Hunger Games: A Global Perspective
Hunger Games: A Global Perspective
The Hunger Games Trilogy by Suzanne Collins is very insightful on the global happenings in modern society. Though aimed to raise the consciousness of US citizens on societal ills, it is applicable to the entire of humanity. Collins shows how economic and technological factors are used to enslave the global population. Similarly, it highlights the privilege bestowed upon the United States and its effects negative and positive on the rest of the world. The intention is not merely rebuke rather to help the respective stakeholders of societal decay to recognize their folly and take strategic steps to rectify said wrongs. The Hunger Games illustrates that the present world is informed by class struggles and its economic repercussions, media fallacies, technological advancement and military coercion.
Among the dominating themes in the Hunger Games are the class divisions between the Capitol and the various districts of Panem. All of the inhabitants of the districts work for further the prosperity of the Capitol at their own expense. The gap between the rich and the poor is very prominent that it cannot be ignored. In the global scenario, the book reflects the Neo-Imperialistic tendencies of the United States and the rest of the prominent countries in the West. Similar, to the colonization era where the imperial powers drew raw materials from their respective colonies to feed their industries, the same feat is being replicated in contemporary society. The subliminal nature of this colonial bondage is aimed to minimize resistance. The West using the various Multinational Corporations manipulates the economies of unwitting developing nations, districts, to sustain their luxurious lifestyles back at home. The free markets are only a façade to rob these countries of their resources legally, an extractive model that aims to keep the current social structure intact. Juxtaposing the book with reality, the similarities become enhanced. For instance, in the Capitol the food is excess during their frequent celebrations the attendants vomit when full to ensure they have a taste of each delicacy present. On the other hand, the people in the districts are dying of starvation. In modern United States, among the greatest problems is obesity while starvation remains prevalent in the third world countries. In the Marxist tradition, the book implies that the proletariat aware of their deprived situation will eventually revolt to against the ruling class creating a new social order. Similar to Katniss leading the revolt against oppressive Snow regime, the youth in the Middle East have been in the forefront in restructuring their governments from what they perceive to be tyrannical rule.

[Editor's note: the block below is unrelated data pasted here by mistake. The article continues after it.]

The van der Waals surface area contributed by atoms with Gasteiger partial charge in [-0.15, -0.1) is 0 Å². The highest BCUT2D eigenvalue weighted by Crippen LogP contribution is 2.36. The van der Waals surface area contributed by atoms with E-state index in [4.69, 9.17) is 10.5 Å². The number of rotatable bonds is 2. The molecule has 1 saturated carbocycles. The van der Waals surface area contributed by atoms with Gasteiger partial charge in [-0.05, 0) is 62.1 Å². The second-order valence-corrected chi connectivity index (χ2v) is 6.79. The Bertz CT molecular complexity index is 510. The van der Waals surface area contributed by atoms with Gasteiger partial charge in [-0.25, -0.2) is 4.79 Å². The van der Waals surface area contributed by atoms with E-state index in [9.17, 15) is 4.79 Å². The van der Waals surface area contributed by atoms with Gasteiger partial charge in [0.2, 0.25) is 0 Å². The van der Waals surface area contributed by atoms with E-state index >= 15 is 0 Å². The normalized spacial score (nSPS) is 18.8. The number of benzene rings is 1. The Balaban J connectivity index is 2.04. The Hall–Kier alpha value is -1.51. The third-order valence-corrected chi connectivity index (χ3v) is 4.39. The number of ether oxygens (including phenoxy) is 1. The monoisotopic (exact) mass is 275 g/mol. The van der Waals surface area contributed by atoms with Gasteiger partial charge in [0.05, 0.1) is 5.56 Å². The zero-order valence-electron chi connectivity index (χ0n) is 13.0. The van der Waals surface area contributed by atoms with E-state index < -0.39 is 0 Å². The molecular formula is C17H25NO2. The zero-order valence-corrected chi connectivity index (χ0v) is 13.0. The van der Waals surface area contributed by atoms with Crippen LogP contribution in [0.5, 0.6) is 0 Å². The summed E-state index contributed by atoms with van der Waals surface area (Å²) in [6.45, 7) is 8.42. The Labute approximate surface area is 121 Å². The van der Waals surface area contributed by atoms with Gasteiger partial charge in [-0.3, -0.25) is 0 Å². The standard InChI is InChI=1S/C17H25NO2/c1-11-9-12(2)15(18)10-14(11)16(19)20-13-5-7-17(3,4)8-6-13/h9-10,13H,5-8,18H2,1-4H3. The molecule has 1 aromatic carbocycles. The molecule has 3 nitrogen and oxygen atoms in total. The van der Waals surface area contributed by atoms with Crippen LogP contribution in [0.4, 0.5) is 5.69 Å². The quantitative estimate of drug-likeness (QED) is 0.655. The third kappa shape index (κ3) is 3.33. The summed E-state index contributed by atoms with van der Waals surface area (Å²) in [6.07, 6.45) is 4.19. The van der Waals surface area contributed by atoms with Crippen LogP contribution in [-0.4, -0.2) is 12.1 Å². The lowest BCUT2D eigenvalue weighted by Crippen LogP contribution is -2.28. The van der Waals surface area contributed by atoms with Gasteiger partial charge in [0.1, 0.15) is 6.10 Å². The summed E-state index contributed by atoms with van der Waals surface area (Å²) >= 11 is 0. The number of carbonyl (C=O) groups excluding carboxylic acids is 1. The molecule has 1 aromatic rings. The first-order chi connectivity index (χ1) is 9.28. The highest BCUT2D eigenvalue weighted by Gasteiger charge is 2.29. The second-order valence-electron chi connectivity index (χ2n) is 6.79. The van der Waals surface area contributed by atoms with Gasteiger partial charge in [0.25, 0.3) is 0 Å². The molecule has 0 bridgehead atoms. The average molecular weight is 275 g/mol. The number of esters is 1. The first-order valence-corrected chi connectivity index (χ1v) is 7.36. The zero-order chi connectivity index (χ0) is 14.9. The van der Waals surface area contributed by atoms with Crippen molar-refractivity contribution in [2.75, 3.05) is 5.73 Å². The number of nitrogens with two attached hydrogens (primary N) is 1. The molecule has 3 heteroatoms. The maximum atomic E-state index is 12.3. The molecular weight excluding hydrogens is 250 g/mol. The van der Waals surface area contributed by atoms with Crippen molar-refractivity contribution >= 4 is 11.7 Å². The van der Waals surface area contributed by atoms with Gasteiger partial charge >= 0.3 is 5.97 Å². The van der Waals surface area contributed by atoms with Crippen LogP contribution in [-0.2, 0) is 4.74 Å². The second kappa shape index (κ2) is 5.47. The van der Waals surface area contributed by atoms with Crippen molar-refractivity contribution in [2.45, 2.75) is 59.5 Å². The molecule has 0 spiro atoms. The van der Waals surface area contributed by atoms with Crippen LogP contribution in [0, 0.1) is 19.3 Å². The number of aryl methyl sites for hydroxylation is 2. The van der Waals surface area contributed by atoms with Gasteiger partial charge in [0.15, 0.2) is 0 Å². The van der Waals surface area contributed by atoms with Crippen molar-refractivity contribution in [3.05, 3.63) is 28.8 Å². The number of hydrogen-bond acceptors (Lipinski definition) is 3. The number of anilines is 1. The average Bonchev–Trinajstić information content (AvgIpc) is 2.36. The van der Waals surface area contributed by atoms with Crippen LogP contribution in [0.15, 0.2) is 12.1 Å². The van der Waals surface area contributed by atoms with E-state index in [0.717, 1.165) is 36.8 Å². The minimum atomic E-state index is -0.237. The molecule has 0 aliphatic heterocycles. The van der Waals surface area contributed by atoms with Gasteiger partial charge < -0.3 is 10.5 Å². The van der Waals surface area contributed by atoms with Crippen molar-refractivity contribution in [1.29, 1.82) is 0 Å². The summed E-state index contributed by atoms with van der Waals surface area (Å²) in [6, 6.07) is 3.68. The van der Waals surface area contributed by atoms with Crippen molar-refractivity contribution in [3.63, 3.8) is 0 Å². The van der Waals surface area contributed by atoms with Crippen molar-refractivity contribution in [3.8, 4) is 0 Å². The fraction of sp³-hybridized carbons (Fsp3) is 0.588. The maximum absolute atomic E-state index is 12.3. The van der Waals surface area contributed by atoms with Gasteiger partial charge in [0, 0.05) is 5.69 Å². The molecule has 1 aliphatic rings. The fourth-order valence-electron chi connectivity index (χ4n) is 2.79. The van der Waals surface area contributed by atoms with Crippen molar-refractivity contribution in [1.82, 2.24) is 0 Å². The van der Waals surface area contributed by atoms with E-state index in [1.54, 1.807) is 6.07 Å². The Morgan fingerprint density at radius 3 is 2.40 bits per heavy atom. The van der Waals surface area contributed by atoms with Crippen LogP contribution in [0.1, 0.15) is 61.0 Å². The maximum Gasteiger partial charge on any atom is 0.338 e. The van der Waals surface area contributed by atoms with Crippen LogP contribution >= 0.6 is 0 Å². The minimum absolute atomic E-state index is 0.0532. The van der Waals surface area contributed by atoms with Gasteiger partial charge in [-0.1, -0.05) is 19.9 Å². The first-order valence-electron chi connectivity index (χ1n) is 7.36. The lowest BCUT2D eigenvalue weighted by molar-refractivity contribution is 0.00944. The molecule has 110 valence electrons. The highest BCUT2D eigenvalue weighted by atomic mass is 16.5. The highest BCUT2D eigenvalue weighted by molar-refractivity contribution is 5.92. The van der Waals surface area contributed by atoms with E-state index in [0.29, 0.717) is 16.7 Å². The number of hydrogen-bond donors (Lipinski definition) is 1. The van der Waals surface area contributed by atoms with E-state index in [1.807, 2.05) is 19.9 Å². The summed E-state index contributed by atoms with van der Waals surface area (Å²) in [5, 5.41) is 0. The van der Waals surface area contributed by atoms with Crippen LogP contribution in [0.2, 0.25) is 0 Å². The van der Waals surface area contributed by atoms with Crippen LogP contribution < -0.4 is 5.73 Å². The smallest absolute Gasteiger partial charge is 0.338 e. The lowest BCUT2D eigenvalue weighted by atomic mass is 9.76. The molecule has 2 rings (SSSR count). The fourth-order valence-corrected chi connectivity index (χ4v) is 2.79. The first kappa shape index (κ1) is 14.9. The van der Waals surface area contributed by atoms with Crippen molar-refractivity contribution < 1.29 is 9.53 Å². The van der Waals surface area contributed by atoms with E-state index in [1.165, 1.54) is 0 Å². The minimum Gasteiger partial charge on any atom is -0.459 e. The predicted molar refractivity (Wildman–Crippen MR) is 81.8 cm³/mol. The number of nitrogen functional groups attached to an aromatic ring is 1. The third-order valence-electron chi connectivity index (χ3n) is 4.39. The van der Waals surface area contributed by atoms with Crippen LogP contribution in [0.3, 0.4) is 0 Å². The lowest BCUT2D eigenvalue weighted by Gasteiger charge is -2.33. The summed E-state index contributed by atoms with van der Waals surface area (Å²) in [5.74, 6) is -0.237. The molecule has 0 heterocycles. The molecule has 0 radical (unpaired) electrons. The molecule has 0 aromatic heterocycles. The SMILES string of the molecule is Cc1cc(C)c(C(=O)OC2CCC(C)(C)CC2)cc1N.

The esteemed residents of the Capitol represent the residents of the Western nations who feign ignorance of their role in the ongoing predicaments facing the various third world countries. Akin to the donations the tributes were given by sponsors during the games, majority of these exploitative multinational corporations give a small amount of their profits to charity. The former was meant to increase the longevity of their source of entertainment while the latter is often utilized to build infrastructure that will facilitate further exploitation. Globalization has elevated the United States and its Western contemporaries to sponsors and the rest of society to becoming tributes. It follows that akin to the way the Katniss had to have a fiery dress to draw the sponsor’s attention; countries in Africa undertake costly projects to attract investors. Correspondingly, Katniss’ impression management entailed suppressing her principles and weaknesses. Majority of the third world countries pretend to subscribe to the West’s value system in its entirety even aspects like homosexuality that contravenes its cultural norms.